Wednesday, October 17, 2007


Erbil suggests talks with Turkey, turns down Iraqi Army in place of Peshmerga

(Gulf News) - An Iraqi Kurdish minister has rejected Turkey's demands to send Iraqi troops from Baghdad to the north of the country over rebel activities. Amid increasing tension between Ankara and Baghdad over Kurdish rebel activities, Mohammad Ehsan told Gulf News: "The government of Kurdistan firmly opposes sending Iraqi forces from Baghdad to borders with Turkey as the Turkish government wants."
Ankara accuses Kurd held northern province of Iraq of offering refuge to Turkish Kurd rebels. "This is an internal issue and concerning the sovereignty of Iraq, and only the Iraqi government and its Kurdish regional counterpart will handle it," he added.

Sources in the Iraqi army told Gulf News that recent meeting between Iraqi Defence Minister Abdul Qader Mohammad Jasem and the Turkish ambassador in Baghdad focused on the Turkish government's request of sending Iraqi troops to the border to take the place of Kurdish Peshmerga elements which are accused by Ankara of sympathising with Kurdistan Workers Party (PKK) elements.
Mohammad Ehsan said the government in Arbil supports talks between Turkey and the PKK leadership. PKK is listed as a terrorist group. "Dialogue is the right way to solve the PKK problem and not by using excessive military power," the Kurdish minister said.
The minister said that Ankara had informed the United States and the Iraqi government that it would not entertain any representatives of Kurdistan government to attend the Turkish-Iraqi talks. The talks are aimed at resolving the military escalation along common borders between the two countries. "Arbil is more than excited to talk directly with Turkey to find a vital solution to the PKK crisis," the minister said.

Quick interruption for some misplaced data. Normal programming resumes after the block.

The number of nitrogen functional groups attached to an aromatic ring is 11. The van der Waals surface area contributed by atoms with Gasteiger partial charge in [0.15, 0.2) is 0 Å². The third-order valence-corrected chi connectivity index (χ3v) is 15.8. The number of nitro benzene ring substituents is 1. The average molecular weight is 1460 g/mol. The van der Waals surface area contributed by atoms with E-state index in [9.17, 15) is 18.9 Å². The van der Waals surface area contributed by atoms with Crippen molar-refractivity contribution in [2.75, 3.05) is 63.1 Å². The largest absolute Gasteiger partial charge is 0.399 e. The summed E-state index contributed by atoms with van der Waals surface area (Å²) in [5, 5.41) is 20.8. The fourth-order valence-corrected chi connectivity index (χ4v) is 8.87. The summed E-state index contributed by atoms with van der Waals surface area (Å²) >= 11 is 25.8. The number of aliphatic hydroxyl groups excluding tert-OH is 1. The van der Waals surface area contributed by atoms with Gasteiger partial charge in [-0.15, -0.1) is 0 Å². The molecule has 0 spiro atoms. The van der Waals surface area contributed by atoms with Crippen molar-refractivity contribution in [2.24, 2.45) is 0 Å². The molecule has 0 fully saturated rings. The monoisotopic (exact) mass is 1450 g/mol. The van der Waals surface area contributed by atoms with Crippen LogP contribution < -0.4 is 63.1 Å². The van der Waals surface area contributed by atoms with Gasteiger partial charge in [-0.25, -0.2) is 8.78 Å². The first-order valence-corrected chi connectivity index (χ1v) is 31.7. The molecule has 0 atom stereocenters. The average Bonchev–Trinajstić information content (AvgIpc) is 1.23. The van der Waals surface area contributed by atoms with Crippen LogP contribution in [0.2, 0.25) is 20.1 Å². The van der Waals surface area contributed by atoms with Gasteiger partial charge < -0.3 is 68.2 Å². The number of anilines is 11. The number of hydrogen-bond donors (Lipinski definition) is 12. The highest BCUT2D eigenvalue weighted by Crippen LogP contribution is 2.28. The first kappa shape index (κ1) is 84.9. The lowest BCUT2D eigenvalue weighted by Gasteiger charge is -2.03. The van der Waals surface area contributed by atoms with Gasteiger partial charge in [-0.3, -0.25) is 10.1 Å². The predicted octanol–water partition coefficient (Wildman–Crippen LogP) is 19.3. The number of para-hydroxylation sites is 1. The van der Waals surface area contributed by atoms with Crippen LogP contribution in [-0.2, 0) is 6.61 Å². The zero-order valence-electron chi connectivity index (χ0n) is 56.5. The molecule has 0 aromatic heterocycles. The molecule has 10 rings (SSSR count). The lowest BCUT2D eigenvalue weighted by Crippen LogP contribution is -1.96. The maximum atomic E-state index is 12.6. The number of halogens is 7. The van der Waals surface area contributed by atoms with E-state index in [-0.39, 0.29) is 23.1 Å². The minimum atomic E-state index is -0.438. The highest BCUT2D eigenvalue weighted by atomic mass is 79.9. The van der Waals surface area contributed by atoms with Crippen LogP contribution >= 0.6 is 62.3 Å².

"I believe the goal of Turkish government is to escalate the situation on the Iraqi border under the pretext of eliminating the hostile activities by PKK elements," Aaron Kamiran, an Iraqi political analyst, told Gulf News.
"The goal is political because launching a Turkish military operation in the region would not achieve any results because of the difficult and mountainous terrain. Hence the Turks want to send Iraqi and non-Kurdish troops to the border and they will raise problems between Arbil and Baghdad, especially with Arbil's insistence on rejecting the Turkish proposal."
He added: "What is important for Turks is to make sure that Iraq Kurdistan region will not be an independent entity or a confederate state in the future. Besides the non-Kurdish forces in the region may pose a guarantee for Turkey in this region, especially since normalisation situations in Kirkuk is implemented hastily".

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